When Instagram finally announced their intentions to add a shopable feature to their app this week, the resounding response was not surprise. Rather, it was met with a sigh of ‘finally’. Consumers and brands alike have been impatiently waiting for this feature to surface since the app’s launch in 2010. It also directly followed the announcement that Pinterest would be adding on a ‘Buy Now’ feature. Which leads to the question, what exactly is going on in the modern retail scene?
That was the focus of a panel this morning hosted by The Fashion Group International, which was marketed as a retail reality check. Sitting on the stage in Midtown Manhattan’s massive Hilton hotel was a trio of retail heavyweights: Karen Katz, president and CEO at Neiman Marcus Group, April Uchitel, chief brand officer of the shopping app Spring, and Steve Bock, president of Bedrock Manufacturing, which works with Filson and Shinola. Leading the charge was moderator Paul Charron, who most recently held top roles at Liz Clairborne.
The stark differences between the traditional retail outlets, such as Neiman Marcus, and the innovative shopping destinations, including Spring, were quite well-defined over the course of the hour-long talk.
For Spring, it seemed as if personalizing the platform for their customers is a key pillar of their business. Ms. Uchitel fired off a long list of figures they capture from their users, in a way that could appear as invasive. They are able to see how often the consumer opens the app, for how long, where they navigate through the app, and which products they engage with. Beyond that, Spring is able to capture the age, gender and location of 42 percent of their clientele, because they sign in to the app via Facebook. But they’re not just using this information internally; the 760 brands that use the platform to sell their goods are provided with reports on their customers, allowing them to customize their e-tail shops to maximize sales. And all this has been whipped up just nine months following their launch.
Ms. Uchitel also revealed that the app will be launching free shipping for every order placed on the app within the next month. A comment that was met with a noticeable murmur from the audience. Then moderator Paul Charron chimed in, telling the audience that one of Spring’s minority investors is LVMH. “Big companies are making investments in the birthing of new ideas in order to learn from emerging technologies, in the hopes that they will be able to apply the technology,” he pointed out. “[This will] give them a foot into a more contemporary space to make their brands and their practices younger and more relevant to the millennials.”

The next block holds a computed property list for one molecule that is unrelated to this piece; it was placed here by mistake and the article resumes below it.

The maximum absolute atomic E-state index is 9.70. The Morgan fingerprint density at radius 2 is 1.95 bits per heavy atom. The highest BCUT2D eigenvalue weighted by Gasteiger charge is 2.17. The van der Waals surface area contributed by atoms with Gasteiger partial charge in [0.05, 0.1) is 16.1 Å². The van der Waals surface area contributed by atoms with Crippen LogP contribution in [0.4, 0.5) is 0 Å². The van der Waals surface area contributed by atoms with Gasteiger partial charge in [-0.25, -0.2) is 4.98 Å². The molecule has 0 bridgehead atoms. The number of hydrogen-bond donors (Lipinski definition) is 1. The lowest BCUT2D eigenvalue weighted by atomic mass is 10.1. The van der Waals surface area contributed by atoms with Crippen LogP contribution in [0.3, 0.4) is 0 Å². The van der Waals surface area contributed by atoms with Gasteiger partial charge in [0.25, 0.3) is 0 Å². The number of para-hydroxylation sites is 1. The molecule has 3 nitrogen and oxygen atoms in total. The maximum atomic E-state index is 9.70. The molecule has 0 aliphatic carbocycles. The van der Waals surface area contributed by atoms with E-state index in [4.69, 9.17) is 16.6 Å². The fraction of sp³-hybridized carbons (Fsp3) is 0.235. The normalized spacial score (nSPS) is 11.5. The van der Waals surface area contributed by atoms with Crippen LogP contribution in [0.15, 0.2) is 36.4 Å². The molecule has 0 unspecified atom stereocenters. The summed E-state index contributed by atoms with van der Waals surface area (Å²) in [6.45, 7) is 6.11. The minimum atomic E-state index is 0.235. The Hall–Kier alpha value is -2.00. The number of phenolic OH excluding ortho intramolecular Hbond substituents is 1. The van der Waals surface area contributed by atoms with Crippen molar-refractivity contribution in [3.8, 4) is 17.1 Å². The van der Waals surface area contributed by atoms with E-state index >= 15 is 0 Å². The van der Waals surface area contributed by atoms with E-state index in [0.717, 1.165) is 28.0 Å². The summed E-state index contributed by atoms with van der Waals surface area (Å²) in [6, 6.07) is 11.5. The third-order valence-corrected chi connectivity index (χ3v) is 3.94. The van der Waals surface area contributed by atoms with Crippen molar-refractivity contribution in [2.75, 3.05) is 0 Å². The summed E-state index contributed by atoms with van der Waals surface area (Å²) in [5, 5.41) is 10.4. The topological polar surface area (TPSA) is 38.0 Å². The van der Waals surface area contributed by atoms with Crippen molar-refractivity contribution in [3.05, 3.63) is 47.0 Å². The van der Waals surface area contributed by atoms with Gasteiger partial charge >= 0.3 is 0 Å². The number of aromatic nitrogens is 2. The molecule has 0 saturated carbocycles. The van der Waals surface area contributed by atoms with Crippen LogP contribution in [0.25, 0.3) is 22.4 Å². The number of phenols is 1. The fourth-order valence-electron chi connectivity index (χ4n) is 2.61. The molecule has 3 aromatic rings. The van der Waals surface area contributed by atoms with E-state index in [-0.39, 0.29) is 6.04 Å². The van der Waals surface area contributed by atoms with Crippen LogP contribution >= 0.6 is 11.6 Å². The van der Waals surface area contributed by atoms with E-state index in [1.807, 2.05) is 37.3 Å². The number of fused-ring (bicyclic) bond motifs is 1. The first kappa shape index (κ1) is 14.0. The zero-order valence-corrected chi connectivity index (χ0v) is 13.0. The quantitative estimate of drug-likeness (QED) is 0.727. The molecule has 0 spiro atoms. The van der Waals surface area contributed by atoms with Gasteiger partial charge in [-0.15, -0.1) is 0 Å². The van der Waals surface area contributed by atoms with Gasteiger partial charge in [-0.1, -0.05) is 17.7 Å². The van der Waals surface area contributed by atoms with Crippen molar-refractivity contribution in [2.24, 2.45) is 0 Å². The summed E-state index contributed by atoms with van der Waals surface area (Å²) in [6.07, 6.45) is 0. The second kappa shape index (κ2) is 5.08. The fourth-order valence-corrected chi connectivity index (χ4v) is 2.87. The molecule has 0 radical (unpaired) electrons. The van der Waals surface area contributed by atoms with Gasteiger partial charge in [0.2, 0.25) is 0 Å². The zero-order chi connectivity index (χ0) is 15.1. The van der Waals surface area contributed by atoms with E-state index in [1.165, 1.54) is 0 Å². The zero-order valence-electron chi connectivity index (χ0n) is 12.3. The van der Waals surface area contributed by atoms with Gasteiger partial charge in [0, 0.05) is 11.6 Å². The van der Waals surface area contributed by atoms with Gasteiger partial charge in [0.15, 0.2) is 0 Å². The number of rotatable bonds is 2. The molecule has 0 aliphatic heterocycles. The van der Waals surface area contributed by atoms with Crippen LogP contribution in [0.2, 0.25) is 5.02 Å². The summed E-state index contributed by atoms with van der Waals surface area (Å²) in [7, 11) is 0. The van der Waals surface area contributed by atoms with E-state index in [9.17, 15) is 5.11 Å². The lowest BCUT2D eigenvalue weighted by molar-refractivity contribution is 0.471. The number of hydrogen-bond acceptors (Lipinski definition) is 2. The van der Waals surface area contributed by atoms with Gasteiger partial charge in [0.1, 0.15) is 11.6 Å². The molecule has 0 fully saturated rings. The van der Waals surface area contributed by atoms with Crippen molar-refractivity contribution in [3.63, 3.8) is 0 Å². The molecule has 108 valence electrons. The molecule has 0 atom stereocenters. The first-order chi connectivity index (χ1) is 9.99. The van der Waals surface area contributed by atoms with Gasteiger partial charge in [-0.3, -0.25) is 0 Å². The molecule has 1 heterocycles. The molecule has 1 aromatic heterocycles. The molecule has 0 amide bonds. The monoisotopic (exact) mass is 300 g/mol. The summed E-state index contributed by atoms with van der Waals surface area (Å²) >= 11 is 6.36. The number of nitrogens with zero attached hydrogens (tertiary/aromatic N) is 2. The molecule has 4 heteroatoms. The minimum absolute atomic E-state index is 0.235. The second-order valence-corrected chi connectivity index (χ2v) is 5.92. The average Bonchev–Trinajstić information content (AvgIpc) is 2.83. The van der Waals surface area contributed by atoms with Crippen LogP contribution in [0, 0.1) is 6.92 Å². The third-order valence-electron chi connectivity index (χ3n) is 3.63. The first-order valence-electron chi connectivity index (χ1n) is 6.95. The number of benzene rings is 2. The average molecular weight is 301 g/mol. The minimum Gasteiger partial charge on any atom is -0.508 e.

Meanwhile, Neiman Marcus and Bergdorf Goodman, which are both owned by the Neiman Marcus Group, have an allegiance to their heritage. Which unsurprisingly causes a hindrance when it comes to competing in the tech universe. “The biggest challenge is making sure that we’re very modern to the customer,” Katz admitted, despite bragging that they run the largest luxury e-commerce business in the world. She noted that their latest goal is to make their shopping experience seamless across all channels. With that said, how does their fastidious approach to customer service translate when the salesperson isn’t actually present?
Ms. Katz pointed out the iPhone and iPad program they introduced was “the single best thing that has transformed the business over the past 4 years.” The fact that their salesforce is armed with such technology was a significant investment, but one that has been paying off, as it’s another tool to engage the customers. Plus, it puts a tech spin on an in-person experience. The executive also noted that their acquisition of MyTheresa, a designer-focused ecommerce site based in Germany, was a key way to expand their international business.
Despite the breakneck speed of contending with the e-tail competition, both retailers were in agreement that the customer is the most important focus. While Ms. Uchitel told the crowd that each Spring purchase comes with a handwritten note by one of their staffers, Ms. Katz shared an anecdote about receiving a personal email from an unhappy customer. She revealed that her inbox is no stranger to such messages and they never go unanswered.
It may seem unfair to pit these two retailers against each other, due to their obvious differences, but to see parallels in their strategies, it just goes to show that today’s retail market is composed of a dizzying amount of channels. As Ms. Katz pointed out, “omnichannel is how we do business, it’s no longer a strategy.” In order to stay afloat, these companies must have a superhuman grasp on every aspect of their business, including their customer base, strategic marketing strategies, as well as staying up-to-date with the latest technologies. With everyone facing such intense competition, it means one thing: shopping is only going to get easier and easier for consumers as companies continue to refine their intuitive approach to retailing.